Saturday, 27 December 2014

Christmas Travels by Susan L.

  The fog rolled in thick and heavy Christmas Eve day. I left the centre earlier than planned to head for Sarnia after a small turkey lunch. I didn't want to be full-belly, sleepy behind the wheel. I also didn't want to be driving too long after dark especially with the fog. It was pretty close to what the British would call a pea souper. Two thirty looked like dusk. With a short prayer asking for safe travels for myself and anyone else on the road, I was on my way.
  As I drove past the wind farm, only the base of the windmills closest to the road were visible. The tips of their massive white blades appeared out of nowhere. They swept by the earth and upwards to vanish again in the clouds that nearly touched the ground. It was a fascinating sight.
  A darkening and oppressive sky gathered ahead. The clouds glowered like satan's brow must have when Christ was born. I thought it might begin to rain but it didn't. It felt like five o'clock even though it wasn't even three yet.
  The Christmas carols playing on the radio contrasted with the bleak and eerie landscapes my car and I passed through. Thankfully the sky lightened again with no rain but a sporadic, drizzling mist that meant having to constantly fiddle with the wiper blade settings. I was glad for the comfort of the music and sang merrily along except when I drove around a curve in the road or approached a turn.
  I only know by heart the first verse of most carols. Comes from playing an instrument where the other lyrics are written below the music score.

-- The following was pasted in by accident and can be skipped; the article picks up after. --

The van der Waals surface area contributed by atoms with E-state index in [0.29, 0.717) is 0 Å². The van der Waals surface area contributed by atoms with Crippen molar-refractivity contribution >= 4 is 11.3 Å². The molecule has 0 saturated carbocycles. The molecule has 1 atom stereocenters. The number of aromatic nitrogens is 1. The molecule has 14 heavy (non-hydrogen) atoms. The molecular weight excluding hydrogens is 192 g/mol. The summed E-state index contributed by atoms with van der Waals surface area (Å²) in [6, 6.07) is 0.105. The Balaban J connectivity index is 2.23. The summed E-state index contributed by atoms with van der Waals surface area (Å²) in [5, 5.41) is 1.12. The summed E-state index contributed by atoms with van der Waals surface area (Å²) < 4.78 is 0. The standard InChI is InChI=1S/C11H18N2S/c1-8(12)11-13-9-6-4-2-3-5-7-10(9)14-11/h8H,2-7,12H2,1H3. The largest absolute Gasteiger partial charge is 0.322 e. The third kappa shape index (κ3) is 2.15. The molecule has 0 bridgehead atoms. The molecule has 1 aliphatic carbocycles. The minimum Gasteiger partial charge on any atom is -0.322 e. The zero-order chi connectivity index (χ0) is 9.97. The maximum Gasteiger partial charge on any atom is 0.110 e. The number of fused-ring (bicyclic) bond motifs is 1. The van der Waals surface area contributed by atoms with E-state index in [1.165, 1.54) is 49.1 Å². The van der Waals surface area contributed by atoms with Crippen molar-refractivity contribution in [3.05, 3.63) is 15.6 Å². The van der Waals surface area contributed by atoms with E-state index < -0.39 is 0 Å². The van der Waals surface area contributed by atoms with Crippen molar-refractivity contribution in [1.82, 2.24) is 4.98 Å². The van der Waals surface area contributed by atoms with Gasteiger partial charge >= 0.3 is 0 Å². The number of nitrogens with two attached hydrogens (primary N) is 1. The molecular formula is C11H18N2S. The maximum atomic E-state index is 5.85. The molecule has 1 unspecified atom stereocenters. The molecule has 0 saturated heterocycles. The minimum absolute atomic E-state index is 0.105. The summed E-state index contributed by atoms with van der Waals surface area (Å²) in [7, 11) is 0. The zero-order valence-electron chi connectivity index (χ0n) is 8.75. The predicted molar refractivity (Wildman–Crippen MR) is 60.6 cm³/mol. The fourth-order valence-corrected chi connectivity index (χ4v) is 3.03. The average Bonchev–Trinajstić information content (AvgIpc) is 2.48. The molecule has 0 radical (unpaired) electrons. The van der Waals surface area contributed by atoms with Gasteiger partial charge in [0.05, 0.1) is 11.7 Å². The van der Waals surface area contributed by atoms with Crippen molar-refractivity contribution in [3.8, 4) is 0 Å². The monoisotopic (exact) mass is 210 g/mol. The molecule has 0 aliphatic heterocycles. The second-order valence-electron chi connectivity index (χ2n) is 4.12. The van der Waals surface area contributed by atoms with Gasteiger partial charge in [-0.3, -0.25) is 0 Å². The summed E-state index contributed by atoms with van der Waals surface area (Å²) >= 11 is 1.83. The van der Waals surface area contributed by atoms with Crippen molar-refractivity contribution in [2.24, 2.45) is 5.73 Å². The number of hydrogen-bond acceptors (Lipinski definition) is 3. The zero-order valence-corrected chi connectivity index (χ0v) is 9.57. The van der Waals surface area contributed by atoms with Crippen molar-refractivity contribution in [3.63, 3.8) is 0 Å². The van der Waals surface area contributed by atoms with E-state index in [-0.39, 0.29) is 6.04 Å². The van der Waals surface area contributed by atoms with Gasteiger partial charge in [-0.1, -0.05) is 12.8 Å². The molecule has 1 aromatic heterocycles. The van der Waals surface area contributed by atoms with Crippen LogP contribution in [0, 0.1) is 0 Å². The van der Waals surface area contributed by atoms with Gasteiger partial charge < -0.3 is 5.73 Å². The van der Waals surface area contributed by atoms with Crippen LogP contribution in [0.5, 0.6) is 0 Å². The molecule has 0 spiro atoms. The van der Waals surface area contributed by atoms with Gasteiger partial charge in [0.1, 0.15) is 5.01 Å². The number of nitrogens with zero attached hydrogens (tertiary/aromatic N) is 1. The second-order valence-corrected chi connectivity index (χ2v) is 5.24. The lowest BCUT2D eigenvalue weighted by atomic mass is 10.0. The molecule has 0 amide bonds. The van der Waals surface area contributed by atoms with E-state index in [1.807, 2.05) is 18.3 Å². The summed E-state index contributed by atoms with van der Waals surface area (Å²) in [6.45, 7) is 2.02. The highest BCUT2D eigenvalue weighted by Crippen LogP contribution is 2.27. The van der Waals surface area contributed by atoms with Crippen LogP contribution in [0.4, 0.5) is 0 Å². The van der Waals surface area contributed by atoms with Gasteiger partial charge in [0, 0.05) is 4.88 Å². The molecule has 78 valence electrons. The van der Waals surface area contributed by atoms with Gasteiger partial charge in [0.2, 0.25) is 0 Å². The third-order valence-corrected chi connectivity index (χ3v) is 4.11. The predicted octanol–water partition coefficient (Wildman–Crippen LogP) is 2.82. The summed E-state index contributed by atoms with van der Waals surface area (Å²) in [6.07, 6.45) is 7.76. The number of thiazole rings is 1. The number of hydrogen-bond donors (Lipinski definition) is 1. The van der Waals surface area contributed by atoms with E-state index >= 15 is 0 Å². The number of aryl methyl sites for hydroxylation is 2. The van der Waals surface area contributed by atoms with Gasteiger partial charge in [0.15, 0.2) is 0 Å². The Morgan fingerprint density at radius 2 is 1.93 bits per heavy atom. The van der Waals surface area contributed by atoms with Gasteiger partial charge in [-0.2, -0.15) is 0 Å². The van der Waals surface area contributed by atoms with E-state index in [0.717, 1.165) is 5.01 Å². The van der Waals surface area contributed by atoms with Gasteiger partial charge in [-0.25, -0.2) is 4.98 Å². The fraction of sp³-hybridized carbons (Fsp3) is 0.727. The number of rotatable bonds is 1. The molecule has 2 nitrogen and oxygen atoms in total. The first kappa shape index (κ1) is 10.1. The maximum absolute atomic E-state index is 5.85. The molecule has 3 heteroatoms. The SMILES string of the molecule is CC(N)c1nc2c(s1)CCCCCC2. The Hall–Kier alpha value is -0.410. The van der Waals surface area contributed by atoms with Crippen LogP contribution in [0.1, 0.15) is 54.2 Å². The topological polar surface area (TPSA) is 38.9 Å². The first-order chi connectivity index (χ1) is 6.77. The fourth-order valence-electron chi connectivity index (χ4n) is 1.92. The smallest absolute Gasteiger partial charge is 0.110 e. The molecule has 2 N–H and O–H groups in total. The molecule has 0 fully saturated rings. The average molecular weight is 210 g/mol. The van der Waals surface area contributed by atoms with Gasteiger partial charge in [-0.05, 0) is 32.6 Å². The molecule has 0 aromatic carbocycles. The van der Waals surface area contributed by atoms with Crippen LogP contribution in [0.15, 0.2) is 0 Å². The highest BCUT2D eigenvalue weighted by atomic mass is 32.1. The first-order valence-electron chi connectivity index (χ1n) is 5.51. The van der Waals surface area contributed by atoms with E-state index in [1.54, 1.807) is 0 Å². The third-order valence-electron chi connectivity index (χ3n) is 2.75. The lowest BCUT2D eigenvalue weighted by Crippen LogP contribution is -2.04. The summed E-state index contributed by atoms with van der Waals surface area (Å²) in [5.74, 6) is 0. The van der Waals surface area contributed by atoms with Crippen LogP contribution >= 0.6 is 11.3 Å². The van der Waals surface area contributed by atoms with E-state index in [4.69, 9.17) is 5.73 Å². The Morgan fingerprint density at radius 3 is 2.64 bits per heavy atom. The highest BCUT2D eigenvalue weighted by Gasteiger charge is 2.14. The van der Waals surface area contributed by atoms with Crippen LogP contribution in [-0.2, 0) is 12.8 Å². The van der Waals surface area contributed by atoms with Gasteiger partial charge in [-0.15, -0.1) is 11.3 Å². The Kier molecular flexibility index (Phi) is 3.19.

Fog blanketed most of the route and as it grew darker, my headlights gained strength. Fantastical, mist shrouded trees, mysterious woods, and brief glimpses of stubble coated fields had an other-worldly feel. Christmas lights were often the only sign there was a house at the end of a driveway.
  Despite the weather, I was making good time and made my last zig in the zig-zagging, back roads route just as night closed in. As the fog vanished near Lake Huron, it began to rain. Hard.
  The skies lit up making me jump. The rumble of thunder drowned out the radio and the thump, thump of wiper blades on high speed. I could feel the sound in the steering wheel of the car. Half a dozen times, terrific bolts of lightning flashed over the countryside as bright as day.
  The rain fell harder.
  I was following another vehicle a good distance ahead of me, ever so thankful I was not on the road alone. Like Rudolph's nose, the red tail lights guided me. The other driver would brake just before a curve so I knew what was coming. I was also thankful it wasn't snow. At least with rain, you could still see the road and the car ahead.
  It was the strangest Christmas Eve ever...thunderstorms in December... but as I pulled into my son's driveway, safe and sound, I realized I'd do it all again just to be there.
  "The Lord bless you out of Zion, and may you see the good of Jerusalem all the days of your life. Yes, may you see your children's children." Ps 128:5

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